Related Article: Market Segmentation, Targeting & Positioning (STP) with Company Examples

Segmentation and Targeting

Market segmentation, according to William Stanton, is the process of dividing the heterogeneous market for a product into several sub-markets or segments, each of which tends to display homogeneity in all important aspects (Rudani, 2010; Tabavar n.d., p. 63).  Philip Kotler, on the other hand, defines segmentation as the process of dividing a market into discrete groups of buyers based on factors such as needs or characteristics, behaviour, marketing mixes, or who might require different products (Rudani, 2010). A company’s market can be partitioned or divided based on different factors. Some of the bases commonly applied in segmenting a market are demographic characteristics (such as age, gender, religion, income levels, family size), behavioural characteristics (such as brand loyalty status, usage rates/consumption levels, benefits sought by the buyer, response to a product, and occupation), geographic characteristics (such as geographic location, cultural preferences, language, population type and density (urban, rural, exurban, suburban), time zone, and climate/season, and psychographic characteristics (such as values, beliefs, interests, attitudes, lifestyles, personality traits, social status).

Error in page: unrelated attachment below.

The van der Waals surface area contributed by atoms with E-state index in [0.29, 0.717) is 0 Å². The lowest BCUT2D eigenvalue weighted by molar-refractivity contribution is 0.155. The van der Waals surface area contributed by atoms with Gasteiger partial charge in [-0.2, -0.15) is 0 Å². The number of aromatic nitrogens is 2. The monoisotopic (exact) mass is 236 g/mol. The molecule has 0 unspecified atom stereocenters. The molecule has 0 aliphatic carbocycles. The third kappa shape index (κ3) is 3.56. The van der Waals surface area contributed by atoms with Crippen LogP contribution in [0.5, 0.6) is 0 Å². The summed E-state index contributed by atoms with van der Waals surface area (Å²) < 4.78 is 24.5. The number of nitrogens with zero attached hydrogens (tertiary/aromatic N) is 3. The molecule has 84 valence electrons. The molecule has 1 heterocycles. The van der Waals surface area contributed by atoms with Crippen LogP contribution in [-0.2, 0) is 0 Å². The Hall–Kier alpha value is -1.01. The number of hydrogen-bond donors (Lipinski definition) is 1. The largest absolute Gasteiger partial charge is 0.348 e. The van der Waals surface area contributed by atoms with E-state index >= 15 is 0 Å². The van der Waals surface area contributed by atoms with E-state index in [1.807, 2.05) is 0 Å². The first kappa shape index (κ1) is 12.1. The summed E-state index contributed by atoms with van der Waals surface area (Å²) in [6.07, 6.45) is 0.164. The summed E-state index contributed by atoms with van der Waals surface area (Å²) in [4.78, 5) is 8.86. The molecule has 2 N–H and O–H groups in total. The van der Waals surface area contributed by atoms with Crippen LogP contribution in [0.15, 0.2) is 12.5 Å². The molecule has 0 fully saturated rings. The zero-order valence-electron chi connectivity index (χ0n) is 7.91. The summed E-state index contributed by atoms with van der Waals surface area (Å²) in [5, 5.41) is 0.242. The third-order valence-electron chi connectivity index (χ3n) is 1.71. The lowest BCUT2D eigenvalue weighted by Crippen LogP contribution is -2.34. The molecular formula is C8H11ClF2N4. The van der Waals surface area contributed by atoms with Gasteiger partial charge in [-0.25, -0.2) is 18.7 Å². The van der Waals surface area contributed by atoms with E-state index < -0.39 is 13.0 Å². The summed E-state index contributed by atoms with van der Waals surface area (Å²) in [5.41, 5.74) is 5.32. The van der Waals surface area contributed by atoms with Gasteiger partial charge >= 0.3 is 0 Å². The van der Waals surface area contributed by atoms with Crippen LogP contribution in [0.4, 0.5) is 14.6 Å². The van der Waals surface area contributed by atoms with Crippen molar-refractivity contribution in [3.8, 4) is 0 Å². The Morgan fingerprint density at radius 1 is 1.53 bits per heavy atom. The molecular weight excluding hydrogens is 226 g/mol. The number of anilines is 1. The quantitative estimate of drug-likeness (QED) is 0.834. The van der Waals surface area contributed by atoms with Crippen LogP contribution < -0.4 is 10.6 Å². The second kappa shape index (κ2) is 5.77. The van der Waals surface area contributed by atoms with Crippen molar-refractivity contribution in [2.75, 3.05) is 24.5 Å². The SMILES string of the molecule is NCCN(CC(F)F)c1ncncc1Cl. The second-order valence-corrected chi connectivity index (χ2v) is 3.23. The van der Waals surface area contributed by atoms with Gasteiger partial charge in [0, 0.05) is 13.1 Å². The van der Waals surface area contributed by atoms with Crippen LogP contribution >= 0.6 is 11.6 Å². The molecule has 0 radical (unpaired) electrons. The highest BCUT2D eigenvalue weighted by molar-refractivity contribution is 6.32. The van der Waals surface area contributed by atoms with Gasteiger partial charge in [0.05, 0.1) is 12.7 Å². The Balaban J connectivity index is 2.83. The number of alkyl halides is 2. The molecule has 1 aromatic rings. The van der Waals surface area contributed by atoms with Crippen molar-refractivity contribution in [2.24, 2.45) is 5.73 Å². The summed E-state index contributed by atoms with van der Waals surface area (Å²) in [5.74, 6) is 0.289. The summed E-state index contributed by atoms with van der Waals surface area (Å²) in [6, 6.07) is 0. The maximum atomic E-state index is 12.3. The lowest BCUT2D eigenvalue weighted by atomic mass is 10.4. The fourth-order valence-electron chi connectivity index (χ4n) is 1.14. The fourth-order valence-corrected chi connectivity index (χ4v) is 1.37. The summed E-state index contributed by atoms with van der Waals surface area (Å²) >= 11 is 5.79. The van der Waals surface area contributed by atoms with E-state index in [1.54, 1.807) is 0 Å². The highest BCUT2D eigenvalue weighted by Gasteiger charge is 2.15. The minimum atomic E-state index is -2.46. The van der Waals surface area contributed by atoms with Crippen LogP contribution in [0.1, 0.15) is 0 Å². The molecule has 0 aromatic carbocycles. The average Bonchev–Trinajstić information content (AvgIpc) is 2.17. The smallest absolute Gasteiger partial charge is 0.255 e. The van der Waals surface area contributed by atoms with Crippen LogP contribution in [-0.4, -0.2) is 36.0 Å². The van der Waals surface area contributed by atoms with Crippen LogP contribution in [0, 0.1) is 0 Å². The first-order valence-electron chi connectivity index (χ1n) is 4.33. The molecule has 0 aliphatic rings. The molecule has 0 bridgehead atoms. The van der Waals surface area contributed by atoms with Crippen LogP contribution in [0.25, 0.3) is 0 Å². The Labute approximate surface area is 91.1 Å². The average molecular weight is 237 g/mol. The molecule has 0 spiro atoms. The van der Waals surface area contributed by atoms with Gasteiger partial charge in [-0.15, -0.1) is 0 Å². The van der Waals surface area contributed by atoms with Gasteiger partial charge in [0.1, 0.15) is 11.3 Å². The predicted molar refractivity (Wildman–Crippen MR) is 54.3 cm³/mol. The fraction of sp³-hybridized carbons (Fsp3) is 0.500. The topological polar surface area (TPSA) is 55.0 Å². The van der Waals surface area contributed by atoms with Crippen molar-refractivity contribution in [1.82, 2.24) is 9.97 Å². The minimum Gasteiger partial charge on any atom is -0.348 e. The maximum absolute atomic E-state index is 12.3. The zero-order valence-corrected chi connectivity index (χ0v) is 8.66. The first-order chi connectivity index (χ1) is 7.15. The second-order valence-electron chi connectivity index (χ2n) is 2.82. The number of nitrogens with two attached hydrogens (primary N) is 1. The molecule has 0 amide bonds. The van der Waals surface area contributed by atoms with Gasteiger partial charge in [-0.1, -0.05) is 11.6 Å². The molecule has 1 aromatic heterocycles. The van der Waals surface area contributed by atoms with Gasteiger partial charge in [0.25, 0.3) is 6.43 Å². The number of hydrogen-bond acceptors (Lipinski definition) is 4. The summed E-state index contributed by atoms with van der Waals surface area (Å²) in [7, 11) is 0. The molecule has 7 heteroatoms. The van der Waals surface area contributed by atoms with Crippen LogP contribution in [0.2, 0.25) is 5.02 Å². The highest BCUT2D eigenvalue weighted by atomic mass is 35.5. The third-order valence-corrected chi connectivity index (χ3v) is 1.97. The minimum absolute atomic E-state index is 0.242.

Targeting, according to Bihani (2004), is the process of evaluating how attractive market segments are and choosing the segment(s) to enter. It involves making choices taking into consideration available and necessary resources. Firms have a number of options with regard to the targeting strategy to apply. The main targeting strategies that companies can apply are mass marketing, niche marketing, segmented marketing, and micromarketing (Strydom, 2005; Kotler et al., 2015).

Segmentation and Targeting by Volkswagen

Volkswagen applies segmented marketing and has its market partitioned based on a mix of psychographic, demographic, geographic, and behavioural factors to meet the specific needs of different groups of customers. The following section discusses Volkswagen’s market segmentation based on these factors/bases.

Psychographic segmentation involves partitioning a market based on customers’ values, beliefs, interests, attitudes, lifestyles, personality traits, social status, or other psychographic factors. Volkswagen has partitioned its market based on customers’ interests and lifestyles. In this regard, some of the segments the company targets include consumers who simply need mobility, enthusiasts and consumers who need comfort. 

The compact or small cars that VW manufactures such as the beetle, polo, and golf are aimed at catering to the needs of consumers who simply need mobility or who simply wish to enjoy the utility value of a car … The cars targeted at these consumers are simple in design, …, and are cheaper to buy and maintain. …